Employee Ownership Trust as an Exit Vehicle

I’ve been helping a couple of Business owners exit their business via a sale to an Employee Ownership Trust (EOT), rather than the traditional Trade sale route.

Although the concept has been around for ages (eg. John Lewis), it was the 2014 Finance Act that introduced a range of incentives to make this something really interesting.

In simple terms it’s a sale of the Company to the Employees, but without the key employees having to take on any personal debt.

Also, from a business owner’s perspective the sale is tax free – no CGT / Entrepreneurs Relief is payable.

Plus having been involved in lots of traditional M&A over the years, the things I like for the private company are:

  • It can be arranged gradually at a pace that suits the business owners and the employees
  • It keeps the company independent and preserves the founder’s legacy
  • It is non-adversarial, saving on time, money and stress
  • Successor management and key employees can still receive differential rewards as they would in a management buy-out
  • It rewards employees for their loyalty

In essence it works as follows:

  • Business is valued at say £10m and is then sold to the new EOT
  • To finance this, the EOT borrows typically 40% from a Bank, and passes this £4m straight to the owner as an initial payment
  • The remaining £6m is given as an “IOU” to the owner
  • The bank debt is then repaid typically over 5 years from the future profits
  • The IOU is then repaid typically from Years 3 to 10, although in practice the external bank debt is normally refinanced after 3 years to release another lump sum payment to the owners from the IOU
  • The Bank debt is typically ca. 4% interest rate, the IOU is 7% (and this can also be rolled up if early year profits are not sufficient)

But the bit which is really powerful in my mind is how we then align the employee’s interests to the Owner’s interests.

This is key, as ultimately the Owner is taking quite a risk that the Company will continue to be profitable at a rate to pay down both the Bank debt as well as their IOU.

And it’s done by recognising that the EOT can issue new shares to key employees, providing it always holds at least 51%.

So what this means is that at Day 1 we issue, typically 30-45% of new shares (can be up to 49%, but always best to hold some back for future new key employees).

In simple terms these shares can be valued close to £1, as:

  • Company Value is £10m, but from this we must deduct
  • Bank Debt £4m
  • IOU £6m

So effectively £1!

But then roll this forward and as the Bank Debt is paid off, and then the IOU is paid off, the 45% shareholding will be worth £4.5m even if the profits haven’t grown and the company is still only valued at £10m – in reality it should be considerably more. For which the employees have paid nothing!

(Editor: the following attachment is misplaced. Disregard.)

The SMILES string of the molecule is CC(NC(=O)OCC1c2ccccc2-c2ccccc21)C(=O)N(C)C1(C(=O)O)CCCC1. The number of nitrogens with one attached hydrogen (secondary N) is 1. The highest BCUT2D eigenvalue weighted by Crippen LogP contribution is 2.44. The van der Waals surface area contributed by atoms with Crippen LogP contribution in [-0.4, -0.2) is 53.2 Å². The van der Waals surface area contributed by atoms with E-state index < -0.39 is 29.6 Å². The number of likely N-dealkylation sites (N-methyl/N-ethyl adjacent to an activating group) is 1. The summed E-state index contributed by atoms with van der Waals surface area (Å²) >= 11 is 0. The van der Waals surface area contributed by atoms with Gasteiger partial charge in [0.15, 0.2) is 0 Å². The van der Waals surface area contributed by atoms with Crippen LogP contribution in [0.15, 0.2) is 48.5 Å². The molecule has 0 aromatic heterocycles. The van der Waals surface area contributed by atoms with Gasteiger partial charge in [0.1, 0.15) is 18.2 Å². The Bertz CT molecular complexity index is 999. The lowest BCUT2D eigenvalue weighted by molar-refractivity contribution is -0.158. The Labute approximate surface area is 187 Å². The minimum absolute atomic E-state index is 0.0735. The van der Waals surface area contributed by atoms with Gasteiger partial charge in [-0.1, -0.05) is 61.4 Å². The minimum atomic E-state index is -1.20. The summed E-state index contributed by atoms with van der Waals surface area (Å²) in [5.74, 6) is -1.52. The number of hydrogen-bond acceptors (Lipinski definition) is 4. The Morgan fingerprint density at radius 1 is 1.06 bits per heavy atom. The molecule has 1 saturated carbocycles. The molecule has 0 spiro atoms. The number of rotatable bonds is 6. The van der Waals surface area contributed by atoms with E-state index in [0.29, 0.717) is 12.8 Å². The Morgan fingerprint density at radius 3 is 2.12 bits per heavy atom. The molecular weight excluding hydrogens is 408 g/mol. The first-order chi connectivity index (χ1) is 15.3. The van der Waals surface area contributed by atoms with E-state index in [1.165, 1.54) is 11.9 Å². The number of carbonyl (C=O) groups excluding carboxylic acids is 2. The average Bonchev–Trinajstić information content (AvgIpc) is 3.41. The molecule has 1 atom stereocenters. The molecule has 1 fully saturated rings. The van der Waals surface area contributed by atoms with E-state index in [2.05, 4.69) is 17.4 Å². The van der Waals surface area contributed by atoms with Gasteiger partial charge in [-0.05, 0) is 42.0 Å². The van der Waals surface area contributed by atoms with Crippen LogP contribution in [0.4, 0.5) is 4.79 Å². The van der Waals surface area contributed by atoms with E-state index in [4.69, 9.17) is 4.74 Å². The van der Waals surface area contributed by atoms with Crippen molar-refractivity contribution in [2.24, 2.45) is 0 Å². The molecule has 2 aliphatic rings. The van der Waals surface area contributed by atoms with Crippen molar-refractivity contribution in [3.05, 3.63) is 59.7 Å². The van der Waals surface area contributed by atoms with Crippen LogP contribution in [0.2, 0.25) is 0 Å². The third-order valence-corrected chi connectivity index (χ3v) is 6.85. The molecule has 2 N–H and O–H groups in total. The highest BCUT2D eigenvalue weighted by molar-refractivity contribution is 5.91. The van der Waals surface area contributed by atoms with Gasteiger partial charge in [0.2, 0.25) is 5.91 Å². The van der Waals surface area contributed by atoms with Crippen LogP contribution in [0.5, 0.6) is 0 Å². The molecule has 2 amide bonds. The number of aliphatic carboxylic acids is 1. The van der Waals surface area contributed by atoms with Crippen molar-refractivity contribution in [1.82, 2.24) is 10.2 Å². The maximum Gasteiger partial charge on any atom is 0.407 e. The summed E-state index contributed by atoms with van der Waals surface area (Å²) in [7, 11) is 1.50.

So we have a brilliant alignment, in that the employees will want to increase the profits as fast as possible to pay off the debts, which in turn is exactly what the original Owner wants so they can be paid their IOU. To use the cliché – a true win-win.

The transaction mechanisms can be a bit complex, and there are all sorts of extra protections / safeguards that need to be built in. However, we at FD4 together with some very experienced advisors, will manage all the steps, and sort out the Financing, Tax clearances, Legal stuff etc.

If you are considering a Sale of a business, and would like a genuine alternative to a Trade sale, then please don’t hesitate to get in touch.

About the author

Neil Dockar


  • Start-up ventures
  • Franchising
  • FMCG
  • Care Homes
  • Financial Services
  • Property Services

Neil Dockar

Available for Part-Time FD Roles/Non-Exec Director Roles

This was written by Neil Dockar, a Commercial FD with over 35 years experience in business. Following 12 years with Procter & Gamble in a variety of senior, Europe wide, Finance roles he was Group Finance Director at Capespan International plc for 12 years, where he initiated a wide range of new business ventures in addition to leading the M&A activity. Since 2006 he has been involved in a number of start-up ventures, as well as providing bespoke consultancy to a wide range of clients including Franchising retail shake bars, Internet start-ups, Property Services (Estate Agents and Valuers), Care Homes, Digital Marketeers, Financial Services.

Neil is a founder director of FD4, which is a network of experienced commercial Finance Directors that are passionate about adding value to Companies. They are engaged Part Time (on an hourly or daily basis) to do the work of a full time Finance Director, but at a fraction of the cost. They specialise in Exit Planning; Cash Generation and Performance Improvement, see more at www.fd4.co.uk